Public trust has been “eroded” by ministers flirting with diluting food and animal welfare standards in post-Brexit trade deals, an official report is warning.
An independent commission – which trade secretary Liz Truss agreed to set up – demands that protections are maintained and calls for them to be enhanced, in the years to come.
But it also raps ministers for casting doubt on bans on low-quality products such as chlorinated chicken and for suggesting it was up to shoppers whether to buy them.
“With busy lives, people often don’t have the time to scrutinise what they buy and expect the reassurance that the government has this in hand,” it states.
“For some, this trust in the framework of standards has recently been eroded. High environmental, ethical and animal welfare standards that have been built up in our domestic food system, over many decades.
“They appear to be threatened by the potentially pernicious impact of signing agreements with countries whose food standards appear to be weaker than our own.”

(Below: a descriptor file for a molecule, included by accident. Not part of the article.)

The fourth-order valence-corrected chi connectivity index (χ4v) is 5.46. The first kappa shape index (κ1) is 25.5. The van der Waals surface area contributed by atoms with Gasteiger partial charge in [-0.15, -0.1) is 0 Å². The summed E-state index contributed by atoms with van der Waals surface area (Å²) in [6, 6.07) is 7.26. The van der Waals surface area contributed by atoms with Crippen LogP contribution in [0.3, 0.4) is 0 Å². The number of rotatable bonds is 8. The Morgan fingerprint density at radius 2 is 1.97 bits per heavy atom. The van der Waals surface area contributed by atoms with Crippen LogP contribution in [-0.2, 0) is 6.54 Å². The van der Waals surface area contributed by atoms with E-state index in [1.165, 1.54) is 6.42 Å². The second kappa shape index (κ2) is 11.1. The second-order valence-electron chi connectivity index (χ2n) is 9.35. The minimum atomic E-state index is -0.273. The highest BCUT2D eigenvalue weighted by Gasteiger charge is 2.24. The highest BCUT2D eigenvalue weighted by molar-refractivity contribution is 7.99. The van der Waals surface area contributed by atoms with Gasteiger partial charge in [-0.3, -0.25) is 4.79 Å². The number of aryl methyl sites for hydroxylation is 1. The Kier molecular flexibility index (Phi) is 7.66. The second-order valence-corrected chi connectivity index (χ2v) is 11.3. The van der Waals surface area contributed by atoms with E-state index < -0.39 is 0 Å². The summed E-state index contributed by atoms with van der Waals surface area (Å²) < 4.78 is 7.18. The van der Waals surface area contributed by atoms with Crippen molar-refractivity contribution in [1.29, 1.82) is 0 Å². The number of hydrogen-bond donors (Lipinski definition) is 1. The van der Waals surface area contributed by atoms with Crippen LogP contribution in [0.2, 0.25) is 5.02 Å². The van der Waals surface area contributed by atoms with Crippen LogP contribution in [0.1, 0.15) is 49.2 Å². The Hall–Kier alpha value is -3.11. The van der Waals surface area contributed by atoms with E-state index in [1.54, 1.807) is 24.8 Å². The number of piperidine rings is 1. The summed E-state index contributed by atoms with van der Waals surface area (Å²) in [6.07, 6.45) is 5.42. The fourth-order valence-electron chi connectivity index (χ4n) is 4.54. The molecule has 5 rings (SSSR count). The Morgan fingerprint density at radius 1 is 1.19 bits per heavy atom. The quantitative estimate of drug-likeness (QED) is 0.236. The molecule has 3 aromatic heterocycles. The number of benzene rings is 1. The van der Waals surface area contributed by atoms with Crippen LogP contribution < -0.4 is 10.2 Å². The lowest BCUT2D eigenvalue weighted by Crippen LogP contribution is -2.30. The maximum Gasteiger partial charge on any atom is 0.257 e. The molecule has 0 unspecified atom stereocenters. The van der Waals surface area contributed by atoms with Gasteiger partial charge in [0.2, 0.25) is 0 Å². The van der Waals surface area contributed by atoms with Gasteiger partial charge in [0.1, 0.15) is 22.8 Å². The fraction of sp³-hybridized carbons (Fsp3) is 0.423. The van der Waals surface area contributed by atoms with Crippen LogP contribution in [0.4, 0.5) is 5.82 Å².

The government refused to put in place a legal guarantee that EU standards will be maintained – and tried to deny the Commons a vote on the controversy.
A pledge that chlorinated chicken would be outlawed was dropped, before Ms Truss was forced to reinstate it after a revolt by Conservative backbenchers.
She was then forced to give teeth to the new Trade and Agriculture Commission, to make it properly independent, permanent and with the power to scrutinise each trade agreement.
In its first report, the Commission backs the government’s policy to liberalise trade in food and agriculture with other countries, following withdrawal from the EU.
But it tells ministers this should be balanced with a commitment to “international leadership by the UK on climate, environment, animal welfare and ethical trade”.
“We will not see a backsliding on standards. We are recommending very solidly that our standards remain,” said Tim Smith, its chairman and the former chief executive of the Food Standards Agency.
“We need to balance the need to be open to liberalised trade with the importance of long-established UK standards.”
Vicki Hird, of the coalition Sustain, welcomed the focus on protecting food standards, but added: “However, they seem to prioritise trade liberalisation over other considerations.”
The National Farmers Union also welcomed the report, but said the government must set out urgently “how those trade-offs are managed and weighed”.
One trade expert, David Henig, said the report showed “the Commission couldn’t actually agree on a way forward “ and was “an opportunity missed”.
“No potential solution is likely to be acceptable to both farmers and supporters of a US trade deal among the members,” he warned.
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